Dropbox, the popular cloud file-sharing and back-up tool, is on a tear with 25 million users using the system and 200 million files saved each day, according to new data from the company. That’s a huge increase for Dropbox, which reported 4 million users in January of last year and 1 million in April 2009. But it’s just the beginning.
The company sees a bright future providing syncing services as more devices become connected and more services tie into Dropbox. While the service started largely on desktop and laptops, it has grown mightily in the last year with the popularity of smartphones and tablets. Next up, it will be TVs, cameras and even automobiles, said Drew Houston, CEO and co-founder of Dropbox.
“It’ll be everything with an on switch,” Houston said. “Literally, anyone with an Internet computer or phone can find Dropbox useful. That’s really all walks of life.”
Houston said he’s hearing from “countless companies” looking to build Dropbox into their products. The idea is that users will be able to view their personal photos on a TV or play their own synced music on a car via Dropbox. Houston said in the near future, consumers will see an array of products in Best Buy and other stores offering the ability to sync with Dropbox.
“There’s never been something like Dropbox to tie all these things together. So one of the big things we’ll be doing over the next couple years will be building these kinds of seamless experiences with leading partners and putting them in tens and soon hundreds of millions of people’s hands,” Houston said.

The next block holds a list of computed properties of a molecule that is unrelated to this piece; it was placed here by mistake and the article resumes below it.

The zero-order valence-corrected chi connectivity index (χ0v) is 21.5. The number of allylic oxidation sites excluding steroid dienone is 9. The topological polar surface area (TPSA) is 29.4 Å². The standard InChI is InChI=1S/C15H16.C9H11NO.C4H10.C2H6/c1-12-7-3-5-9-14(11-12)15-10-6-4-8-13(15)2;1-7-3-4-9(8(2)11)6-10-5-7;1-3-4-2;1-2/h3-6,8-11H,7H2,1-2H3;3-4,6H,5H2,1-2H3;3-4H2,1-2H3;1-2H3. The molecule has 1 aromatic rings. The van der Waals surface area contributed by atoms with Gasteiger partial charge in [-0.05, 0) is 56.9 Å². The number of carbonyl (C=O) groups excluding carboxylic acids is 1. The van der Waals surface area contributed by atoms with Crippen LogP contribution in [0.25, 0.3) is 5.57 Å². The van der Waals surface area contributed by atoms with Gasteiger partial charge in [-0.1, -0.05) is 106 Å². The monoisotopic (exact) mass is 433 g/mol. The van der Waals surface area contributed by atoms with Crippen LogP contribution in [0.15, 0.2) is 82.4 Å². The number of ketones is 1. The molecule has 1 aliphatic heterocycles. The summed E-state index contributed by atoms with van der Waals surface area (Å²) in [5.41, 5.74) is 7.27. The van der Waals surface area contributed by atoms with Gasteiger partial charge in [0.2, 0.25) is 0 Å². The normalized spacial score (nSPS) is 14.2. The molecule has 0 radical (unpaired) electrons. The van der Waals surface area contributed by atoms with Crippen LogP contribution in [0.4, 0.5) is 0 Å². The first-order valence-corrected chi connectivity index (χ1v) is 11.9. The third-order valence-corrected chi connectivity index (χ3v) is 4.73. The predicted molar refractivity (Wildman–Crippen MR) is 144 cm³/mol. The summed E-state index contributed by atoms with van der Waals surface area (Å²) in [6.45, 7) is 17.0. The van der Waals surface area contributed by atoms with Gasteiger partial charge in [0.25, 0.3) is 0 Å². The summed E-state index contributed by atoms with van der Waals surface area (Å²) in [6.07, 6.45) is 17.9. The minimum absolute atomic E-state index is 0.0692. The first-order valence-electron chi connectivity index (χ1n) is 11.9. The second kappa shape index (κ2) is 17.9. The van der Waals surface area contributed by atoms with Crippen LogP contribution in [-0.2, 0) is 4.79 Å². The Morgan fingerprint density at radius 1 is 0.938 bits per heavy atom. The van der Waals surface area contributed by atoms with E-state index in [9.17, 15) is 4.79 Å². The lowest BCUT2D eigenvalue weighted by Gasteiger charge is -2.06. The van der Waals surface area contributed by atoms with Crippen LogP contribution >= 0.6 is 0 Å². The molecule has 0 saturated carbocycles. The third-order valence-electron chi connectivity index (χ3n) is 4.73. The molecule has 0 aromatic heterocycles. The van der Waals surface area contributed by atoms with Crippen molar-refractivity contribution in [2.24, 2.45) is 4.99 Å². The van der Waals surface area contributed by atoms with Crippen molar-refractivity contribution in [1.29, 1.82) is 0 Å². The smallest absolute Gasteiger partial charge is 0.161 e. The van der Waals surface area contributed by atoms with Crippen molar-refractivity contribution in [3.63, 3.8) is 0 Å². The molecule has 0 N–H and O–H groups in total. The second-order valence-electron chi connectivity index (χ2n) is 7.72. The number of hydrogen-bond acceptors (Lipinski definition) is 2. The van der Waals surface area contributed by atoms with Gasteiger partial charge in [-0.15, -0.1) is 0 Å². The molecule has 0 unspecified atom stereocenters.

The push from 25 million users to 2.5 billion users, Houston’s lofty goal, will clearly take some time. But the team at the San Francisco-based company has shown they’re focused on building a solid product with proven reliability, even with a crush of new users. That influx of users is a big reason why usage has soared to 200 million files saved a day. For perspective, that’s more files saved than there are tweets posted on Twitter each day. Dropbox has managed to grow without advertising because it has great word of mouth. That has extended overseas, where the company now sees half of its usage. It sells in 175 countries, which is pretty remarkable for a company that has only put out an English version until today. The company just announced German, French, Spanish and Japanese support for the first time.
Co-founder Arash Ferdowsi said Dropbox will be putting even more emphasis on its platform this year, and will be looking to get it integrated with more apps and services. There are more than 200 apps that currently hook into Dropbox and Ferdowsi said there are many more opportunities to make the service ubiquitous as it scales up. He said the company is working on its APIs to make it easier to access and pull content from Dropbox. If all goes well, many sites will give users the ability to back up their content directly to Dropbox, something we’re already seeing with many productivity apps.
“Imagine a world where you go to photo-sharing site, click a button and connect to Dropbox,” Ferdowsi said. “When we have hundreds of millions of users, it’s a lot more compelling for these services to add hooks into Dropbox.”
Houston and Ferdowsi are quiet on their next funding move. They said even with the explosion of users, the business model of offering 2 GB of free storage for users while upselling a fraction on premium services is holding up. The company, a former Y Combinator start-up, previously raised $7.25 million in a Series A round from Sequoia Capital and Accel Partners. It will likely need another big chunk in the near future, because the company has very big plans.